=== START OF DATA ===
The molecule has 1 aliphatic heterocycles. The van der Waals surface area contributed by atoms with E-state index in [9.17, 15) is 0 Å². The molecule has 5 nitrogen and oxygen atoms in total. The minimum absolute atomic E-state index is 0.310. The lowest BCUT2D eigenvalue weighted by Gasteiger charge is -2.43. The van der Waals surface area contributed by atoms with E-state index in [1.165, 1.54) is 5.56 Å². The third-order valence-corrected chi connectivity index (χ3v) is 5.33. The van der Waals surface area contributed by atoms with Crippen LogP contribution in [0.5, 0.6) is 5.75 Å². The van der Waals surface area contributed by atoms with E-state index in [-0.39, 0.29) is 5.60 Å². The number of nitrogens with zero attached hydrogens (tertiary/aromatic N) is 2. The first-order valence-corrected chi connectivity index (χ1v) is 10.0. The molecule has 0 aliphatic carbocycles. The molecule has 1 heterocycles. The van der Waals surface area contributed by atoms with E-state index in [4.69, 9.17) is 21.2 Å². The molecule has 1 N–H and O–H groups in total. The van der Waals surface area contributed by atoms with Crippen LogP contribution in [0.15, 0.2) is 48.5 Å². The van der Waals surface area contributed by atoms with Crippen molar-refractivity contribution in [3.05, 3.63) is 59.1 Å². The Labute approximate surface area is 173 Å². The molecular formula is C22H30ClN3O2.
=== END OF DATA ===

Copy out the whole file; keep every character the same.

The molecule has 1 aliphatic heterocycles. The van der Waals surface area contributed by atoms with E-state index in [9.17, 15) is 0 Å². The molecule has 5 nitrogen and oxygen atoms in total. The minimum absolute atomic E-state index is 0.310. The lowest BCUT2D eigenvalue weighted by Gasteiger charge is -2.43. The van der Waals surface area contributed by atoms with E-state index in [1.165, 1.54) is 5.56 Å². The third-order valence-corrected chi connectivity index (χ3v) is 5.33. The van der Waals surface area contributed by atoms with Crippen LogP contribution in [0.5, 0.6) is 5.75 Å². The van der Waals surface area contributed by atoms with E-state index in [-0.39, 0.29) is 5.60 Å². The number of nitrogens with zero attached hydrogens (tertiary/aromatic N) is 2. The first-order valence-corrected chi connectivity index (χ1v) is 10.0. The molecule has 0 aliphatic carbocycles. The molecule has 1 heterocycles. The van der Waals surface area contributed by atoms with E-state index in [4.69, 9.17) is 21.2 Å². The molecule has 1 N–H and O–H groups in total. The van der Waals surface area contributed by atoms with Crippen LogP contribution in [0.15, 0.2) is 48.5 Å². The van der Waals surface area contributed by atoms with Crippen molar-refractivity contribution in [3.05, 3.63) is 59.1 Å². The Labute approximate surface area is 173 Å². The molecular formula is C22H30ClN3O2.